Thursday, 6 April 2017

Reading Challenge: A Book with a Character's Name in the Title

In Shatnerquake a reality bombs goes off at the first ever ShatnerCon. All the characters William Shatner ever played on screen are brought to life and set about tracking down the real Shatner with murder in mind.

Having been to a couple of ComicCons in London, I found it easy to picture the scene which Jeff Burk sets. The complex where ShatnerCon is taking place is shiny, modern and new. It’s also impersonal as such convention centres need to be so they can accommodate and absorb the show they are running one weekend before sloughing it off and adopting a new one the next. You get the crowds, the (sometimes rabid) fans and the general feel of people connected by one over-arching interest with perhaps little else in common.

Shatner arrives at the convention centre a little late and is thrust into the action. Photos to sign, camera-ready smiles to flash, devoted acolytes to keep at arms length – that sort of thing. In the cinema complex at the centre, a number of screens are showing a variety of his work from Star Trek through to T J Hooker, taking in his Rescue 9-1-1 work and commercials. His devotees are lapping it up. 

Until a reality bomb (which has been slightly tampered with) explodes and vapourises the audiences. The bomb also causes the characters on the screen to step into the real world. ShatnerCon soon descends into outright carnage as William Shatner finds himself at the mercy of his own celluloid selves and a fanatical trio of Bruce Campbell fans.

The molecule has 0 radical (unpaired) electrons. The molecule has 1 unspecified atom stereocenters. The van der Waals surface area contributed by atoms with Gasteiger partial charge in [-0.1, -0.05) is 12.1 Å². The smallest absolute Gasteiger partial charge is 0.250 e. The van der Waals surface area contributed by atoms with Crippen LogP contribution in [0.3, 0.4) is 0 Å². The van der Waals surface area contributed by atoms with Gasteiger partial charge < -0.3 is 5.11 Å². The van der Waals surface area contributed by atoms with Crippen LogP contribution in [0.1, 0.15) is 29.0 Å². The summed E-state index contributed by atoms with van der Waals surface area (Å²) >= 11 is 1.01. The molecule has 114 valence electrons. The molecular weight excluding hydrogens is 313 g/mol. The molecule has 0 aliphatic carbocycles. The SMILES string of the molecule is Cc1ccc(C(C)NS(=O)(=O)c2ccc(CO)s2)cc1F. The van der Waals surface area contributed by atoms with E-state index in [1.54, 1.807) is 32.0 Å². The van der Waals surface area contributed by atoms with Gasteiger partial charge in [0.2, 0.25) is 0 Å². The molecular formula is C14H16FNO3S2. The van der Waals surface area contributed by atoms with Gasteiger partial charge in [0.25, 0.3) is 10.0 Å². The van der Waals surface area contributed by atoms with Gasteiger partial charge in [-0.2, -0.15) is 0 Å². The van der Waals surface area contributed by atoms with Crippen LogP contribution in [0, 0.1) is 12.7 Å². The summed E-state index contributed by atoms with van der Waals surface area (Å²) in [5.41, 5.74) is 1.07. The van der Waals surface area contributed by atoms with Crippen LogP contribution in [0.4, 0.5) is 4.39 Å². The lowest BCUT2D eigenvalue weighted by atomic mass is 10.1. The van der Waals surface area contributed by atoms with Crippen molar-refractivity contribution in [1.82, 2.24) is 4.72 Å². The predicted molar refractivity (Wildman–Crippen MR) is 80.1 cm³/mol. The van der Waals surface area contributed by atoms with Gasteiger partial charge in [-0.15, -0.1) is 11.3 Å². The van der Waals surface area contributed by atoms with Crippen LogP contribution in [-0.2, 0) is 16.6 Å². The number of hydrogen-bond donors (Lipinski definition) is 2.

At 83 pages, this is more a novella than a novel. Character development is low but then again this is an action novel rather than a character study and more about the delight of playing out bizarre scenes than the metamorphosis of human nature. I read it in a couple of sittings in one day and found it entertaining. This is my second journey into bizarro fiction, a genre I didn't even know about until I undertook this reading challenge, and I am further encouraged to read more titles in this area.

Biggest gripe with the book? After all the people in the cinemas die, a woman is killed in a shower of falling weapons and is inaccurately described as the first fatality of ShatnerCon. The piles of ash in the theatre seats represents the hundreds of preceding fatalities. Such a petty thing to pick up on but it jarred and stayed with me to the end of the book.

Most entertaining bit? Anything involving James T Kirk really, especially when he gets hold of a working lightsabre. It's a cross-over spectacle which is a short-lived delight to some.

I'd recommend this for a lightweight hour or two of reading - something for the train perhaps.

6 out of 10 Star Fleet Captains